I forgot to tell you about something. I wrote a book as a joke.
I made a challenge to myself. I would write a book and publish it in the same weekend. And it would be fun.
So when Prince George (son of Prince William and Princess Kate) was born, I “ghost” wrote his autobiography.
I published it under a pseudonym (“John Kenneth Rowling”, get it?)
Two years later, I just re-read it. It wasn’t bad. It was kind of funny. One never knows on the day of.
It’s ok for experiments to go bad. It’s ok to not be perfect I tell myself. I have to give myself permission to accept my imperfections. Else life is too stressful.
So I wrote and published the “Autobiography of Prince George Alexander Louis Windsor” in a weekend.
Because he had just been born I ranked high on search results. I made a few thousand dollars.
I’m on a plane now and I read a few chapters. Not bad. Funny. Because I think of myself as “broken” I think “maybe one day I’ll write this well again.”
And I worry about the things that everyone worries about – are my decisions correct enough to survive me until my dealth.
After the book came out I showed a few people, including a publisher. They offered me a ten book deal. Autobiographies of babies. It would be my niche.
The next book in the series was supposed to be “North by North West” about Kanye and Kim’s baby. I didn’t do it. But maybe later. Who knows?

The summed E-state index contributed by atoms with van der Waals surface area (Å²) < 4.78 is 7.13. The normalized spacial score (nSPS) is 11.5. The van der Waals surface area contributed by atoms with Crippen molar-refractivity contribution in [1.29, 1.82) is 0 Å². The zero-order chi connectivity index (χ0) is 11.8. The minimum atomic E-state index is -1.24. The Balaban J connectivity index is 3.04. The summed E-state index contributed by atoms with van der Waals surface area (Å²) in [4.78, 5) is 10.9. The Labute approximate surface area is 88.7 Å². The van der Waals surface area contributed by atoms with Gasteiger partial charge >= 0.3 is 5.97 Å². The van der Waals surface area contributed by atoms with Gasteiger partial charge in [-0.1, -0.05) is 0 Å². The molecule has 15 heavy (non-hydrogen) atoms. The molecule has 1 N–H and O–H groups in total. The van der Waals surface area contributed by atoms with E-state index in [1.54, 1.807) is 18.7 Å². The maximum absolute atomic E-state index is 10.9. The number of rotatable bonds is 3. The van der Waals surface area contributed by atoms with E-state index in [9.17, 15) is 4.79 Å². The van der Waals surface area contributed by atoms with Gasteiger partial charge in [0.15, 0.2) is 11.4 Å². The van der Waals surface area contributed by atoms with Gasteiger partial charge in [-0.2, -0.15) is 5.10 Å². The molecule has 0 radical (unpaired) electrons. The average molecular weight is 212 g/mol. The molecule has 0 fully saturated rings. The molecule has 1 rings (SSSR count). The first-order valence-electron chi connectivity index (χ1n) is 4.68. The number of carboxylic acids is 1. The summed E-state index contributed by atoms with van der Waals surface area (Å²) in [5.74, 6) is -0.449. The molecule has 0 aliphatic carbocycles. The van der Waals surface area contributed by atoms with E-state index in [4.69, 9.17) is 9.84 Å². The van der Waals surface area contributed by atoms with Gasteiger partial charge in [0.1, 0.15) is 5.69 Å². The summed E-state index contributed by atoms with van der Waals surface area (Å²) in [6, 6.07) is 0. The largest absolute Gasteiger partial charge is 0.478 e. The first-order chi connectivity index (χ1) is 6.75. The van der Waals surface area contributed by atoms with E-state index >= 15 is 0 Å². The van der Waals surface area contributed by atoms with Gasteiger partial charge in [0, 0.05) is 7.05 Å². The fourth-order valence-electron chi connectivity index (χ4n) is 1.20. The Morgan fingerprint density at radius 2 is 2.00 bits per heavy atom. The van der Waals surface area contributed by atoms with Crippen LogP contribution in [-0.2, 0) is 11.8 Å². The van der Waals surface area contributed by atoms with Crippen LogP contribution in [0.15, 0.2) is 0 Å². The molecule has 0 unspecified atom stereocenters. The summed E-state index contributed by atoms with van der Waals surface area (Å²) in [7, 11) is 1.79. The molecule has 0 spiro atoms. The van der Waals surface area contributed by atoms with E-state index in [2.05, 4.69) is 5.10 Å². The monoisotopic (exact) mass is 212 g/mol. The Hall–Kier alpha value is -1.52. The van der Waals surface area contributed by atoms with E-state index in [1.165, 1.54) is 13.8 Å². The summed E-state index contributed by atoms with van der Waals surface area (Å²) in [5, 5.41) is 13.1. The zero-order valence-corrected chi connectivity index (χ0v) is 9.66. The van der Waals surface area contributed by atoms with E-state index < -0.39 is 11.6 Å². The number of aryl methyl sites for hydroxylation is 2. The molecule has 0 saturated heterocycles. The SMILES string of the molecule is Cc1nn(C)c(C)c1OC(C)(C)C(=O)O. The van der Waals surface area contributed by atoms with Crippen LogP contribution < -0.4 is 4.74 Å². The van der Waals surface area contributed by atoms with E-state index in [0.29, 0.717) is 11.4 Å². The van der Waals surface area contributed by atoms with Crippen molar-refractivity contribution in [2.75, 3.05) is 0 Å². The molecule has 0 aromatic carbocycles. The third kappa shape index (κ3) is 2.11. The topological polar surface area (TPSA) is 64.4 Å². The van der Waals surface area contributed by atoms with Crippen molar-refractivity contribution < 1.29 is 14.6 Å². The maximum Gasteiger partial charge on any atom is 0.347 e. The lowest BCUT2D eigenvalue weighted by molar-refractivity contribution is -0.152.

Don’t knock it. Talented parents like that – an excellent autobiography for a three day old was already forming in my head.
But I didn’t write it. It’s ok to experiment and move on. How many times can you experiment in this life before you die?
It is ONLY through experimenting that we start to carve out the parts of the world we don’t know about. We find out what we love and enjoy. There is no other way.
We find better and better ways to break out of the cage that constantly imprisons us.
Should I do X? Or Y? Find 50 ways to experiment answering this question.
Every day, I try to find at least ten experiments I can do. Should I write in morning? Or night? Should I eat bread today? Or fast? If I write, should I write in second person. Or should I watercolor.
Should I call someone I haven’t spoken to in years? Or not call them?
Each experiment allows me to play with my comfort zone. And to learn more about the world. And to learn more about myself. And to learn more about whatever it is I am specifically experimenting about.
Can I take up a camera today and take one good photograph. Can I interview one person and unlock a secret that will help the rest of humanity.
Can I meet someone and build a connection between him (or her) and me. One that lasts beyond the handshake.
Can I say hello to someone in such a way that they remember me.
Learning how to experiment with your life is a muscle. You have to practice it every day. But, for me, it makes my life better. Even the bad experiments.
I wrote a book. 12,578 people bought it, give or take. Some people read it. Some had fun with it. I got nothing but bad reviews.
But all of the reviewers will die one day. And so will I. And so will you. We’re all in a race to the finish line.
Life is measured not by our good deeds, or by who loved us, or by what charities we’ve done, but by the number of experiments we did.
Because some experiments fizzle out to nothing. And some experiments blow up. Blow up in our faces, Blow up and from a satellite in space looking down, created flash of light that can be seen by the entire universe.
But some experiments discover lightning. And light up the world. And some experiments make fun of the words of a little baby. Life is fun in the laboratory.